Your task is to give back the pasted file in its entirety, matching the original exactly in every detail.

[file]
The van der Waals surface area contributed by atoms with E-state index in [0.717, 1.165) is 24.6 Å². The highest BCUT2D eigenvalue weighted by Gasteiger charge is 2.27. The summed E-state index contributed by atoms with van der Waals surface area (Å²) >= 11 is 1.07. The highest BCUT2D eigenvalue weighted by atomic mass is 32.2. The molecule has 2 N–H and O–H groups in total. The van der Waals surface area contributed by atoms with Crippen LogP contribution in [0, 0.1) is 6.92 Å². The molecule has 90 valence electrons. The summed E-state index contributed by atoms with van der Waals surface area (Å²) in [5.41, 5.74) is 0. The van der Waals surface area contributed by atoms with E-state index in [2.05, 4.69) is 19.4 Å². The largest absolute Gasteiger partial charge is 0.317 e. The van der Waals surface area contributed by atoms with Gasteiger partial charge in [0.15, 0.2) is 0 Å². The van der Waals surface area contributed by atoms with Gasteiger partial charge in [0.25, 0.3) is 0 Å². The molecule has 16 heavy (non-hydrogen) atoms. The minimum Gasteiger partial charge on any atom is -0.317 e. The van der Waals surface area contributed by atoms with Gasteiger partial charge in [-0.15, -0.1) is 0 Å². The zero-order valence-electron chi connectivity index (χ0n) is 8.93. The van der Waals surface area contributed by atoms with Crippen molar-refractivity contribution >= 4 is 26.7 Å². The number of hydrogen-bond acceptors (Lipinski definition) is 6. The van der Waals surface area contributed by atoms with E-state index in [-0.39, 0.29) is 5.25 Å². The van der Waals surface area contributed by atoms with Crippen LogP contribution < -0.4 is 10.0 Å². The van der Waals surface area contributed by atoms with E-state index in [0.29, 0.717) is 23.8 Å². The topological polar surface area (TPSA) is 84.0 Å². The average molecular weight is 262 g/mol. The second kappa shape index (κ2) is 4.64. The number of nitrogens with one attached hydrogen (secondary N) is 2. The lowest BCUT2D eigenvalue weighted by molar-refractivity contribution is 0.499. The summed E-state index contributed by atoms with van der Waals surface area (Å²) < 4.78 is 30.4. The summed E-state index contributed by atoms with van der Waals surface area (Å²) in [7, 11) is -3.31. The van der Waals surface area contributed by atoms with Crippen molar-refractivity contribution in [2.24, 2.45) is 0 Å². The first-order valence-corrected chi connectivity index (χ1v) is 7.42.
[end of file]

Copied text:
The van der Waals surface area contributed by atoms with E-state index in [0.717, 1.165) is 24.6 Å². The highest BCUT2D eigenvalue weighted by Gasteiger charge is 2.27. The summed E-state index contributed by atoms with van der Waals surface area (Å²) >= 11 is 1.07. The highest BCUT2D eigenvalue weighted by atomic mass is 32.2. The molecule has 2 N–H and O–H groups in total. The van der Waals surface area contributed by atoms with Crippen LogP contribution in [0, 0.1) is 6.92 Å². The molecule has 90 valence electrons. The summed E-state index contributed by atoms with van der Waals surface area (Å²) in [5.41, 5.74) is 0. The van der Waals surface area contributed by atoms with E-state index in [2.05, 4.69) is 19.4 Å². The largest absolute Gasteiger partial charge is 0.317 e. The van der Waals surface area contributed by atoms with Gasteiger partial charge in [0.15, 0.2) is 0 Å². The van der Waals surface area contributed by atoms with Gasteiger partial charge in [0.25, 0.3) is 0 Å². The molecule has 16 heavy (non-hydrogen) atoms. The minimum Gasteiger partial charge on any atom is -0.317 e. The van der Waals surface area contributed by atoms with Gasteiger partial charge in [-0.15, -0.1) is 0 Å². The zero-order valence-electron chi connectivity index (χ0n) is 8.93. The van der Waals surface area contributed by atoms with Crippen molar-refractivity contribution >= 4 is 26.7 Å². The number of hydrogen-bond acceptors (Lipinski definition) is 6. The van der Waals surface area contributed by atoms with E-state index in [-0.39, 0.29) is 5.25 Å². The van der Waals surface area contributed by atoms with Crippen LogP contribution < -0.4 is 10.0 Å². The van der Waals surface area contributed by atoms with E-state index in [0.29, 0.717) is 23.8 Å². The topological polar surface area (TPSA) is 84.0 Å². The average molecular weight is 262 g/mol. The second kappa shape index (κ2) is 4.64. The number of nitrogens with one attached hydrogen (secondary N) is 2. The lowest BCUT2D eigenvalue weighted by molar-refractivity contribution is 0.499. The summed E-state index contributed by atoms with van der Waals surface area (Å²) < 4.78 is 30.4. The summed E-state index contributed by atoms with van der Waals surface area (Å²) in [7, 11) is -3.31. The van der Waals surface area contributed by atoms with Crippen molar-refractivity contribution in [2.24, 2.45) is 0 Å². The first-order valence-corrected chi connectivity index (χ1v) is 7.42.